Business and Operations
Health & Safety
Ontario’s restaurants need data transparency to keep their dining rooms open: Restaurants Canada
By Canadian Pizza
By Canadian Pizza
Toronto – Ontario’s restaurants are calling for data to understand why they are being singled out with heightened restrictions as the province continues to respond to a second wave of COVID-19.
Restaurants Canada and 44 leaders from Ontario’s foodservice sector highlight dining rooms as a safe alternative to private gatherings and have sent a letter to Premier Doug Ford calling for:
- Clear and transparent data to understand what is driving government decisions related to dining restrictions.
- Consultation with industry to address any concerns identified by the data.
“Restaurants deserve to see the data driving decisions impacting their operations and have a chance to work with government on solutions to keep their dining rooms open,” said Restaurants Canada president and CEO Todd Barclay. “Since the start of the pandemic, foodservice operators have made major investments in new procedures, training, personal protective equipment and other means to ensure the highest levels of safety for their staff and patrons. Government should be doing everything possible to help them avoid the devastating consequences of indoor dining closures so they can continue contributing to the economic and social fabric of their communities.”
Indoor dining closures are costing Ontario restaurant sales and jobs
Restaurants Canada estimates that the indoor dining closures mandated in Ontario’s COVID-19 hot spots have so far resulted in:
Sales losses of as much as 80 per cent for full-service restaurants and more than 40 per cent for quick-service restaurants.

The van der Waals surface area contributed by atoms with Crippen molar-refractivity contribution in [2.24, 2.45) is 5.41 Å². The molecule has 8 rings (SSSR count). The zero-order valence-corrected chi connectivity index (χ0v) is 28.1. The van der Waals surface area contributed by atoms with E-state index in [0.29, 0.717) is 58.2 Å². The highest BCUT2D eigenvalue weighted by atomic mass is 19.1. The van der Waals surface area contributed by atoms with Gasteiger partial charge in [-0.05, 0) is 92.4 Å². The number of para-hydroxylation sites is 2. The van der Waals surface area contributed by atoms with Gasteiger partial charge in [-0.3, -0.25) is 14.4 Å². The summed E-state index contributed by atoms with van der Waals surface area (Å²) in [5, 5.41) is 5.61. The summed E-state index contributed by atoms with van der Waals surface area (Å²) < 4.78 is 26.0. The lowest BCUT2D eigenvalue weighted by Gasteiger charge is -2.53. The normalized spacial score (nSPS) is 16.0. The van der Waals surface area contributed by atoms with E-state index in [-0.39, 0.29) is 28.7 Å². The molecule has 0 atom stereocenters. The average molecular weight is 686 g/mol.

Tens of thousands of jobs lost across the province: 12,000 in Ottawa: 33,000 in Toronto, 14,900 in Peel Region, 8,800 in York Region. Indoor dining closures in Halton and Durham regions could mean another 8,500 job losses.
Restaurants are key to Ontario’s COVID-19 recovery
“Restaurants and the many small and medium-sized businesses that make up Ontario’s foodservice sector are a critical load-bearing pillar of the province’s economy,” said James Rilett, Restaurants Canada vice-president, Central Canada.
“Without transparent transmission data and further government support, half of all independent restaurants are at risk of closing within a year. This would not only be a terrible loss for communities across the province, but the many other businesses that rely on a thriving foodservice sector for their survival.”
Before the COVID-19 pandemic struck, Ontario’s foodservice industry was made up of approximately 38,000 establishments, contributing four per cent to Ontario’s GDP and serving more than nine million customers every day.
Restaurants also support a wide variety of other businesses across the province, indirectly supporting more than 110,000 jobs and typically spending more than $13 billion per year on food and beverage purchases, playing a critical role for Ontario farmers and the agri-food sector.
Anyone interested in ensuring that restaurants receive the data they need to survive COVID-19 can send a letter to their MPP in support of the recommendations Restaurants Canada has sent to Premier Ford.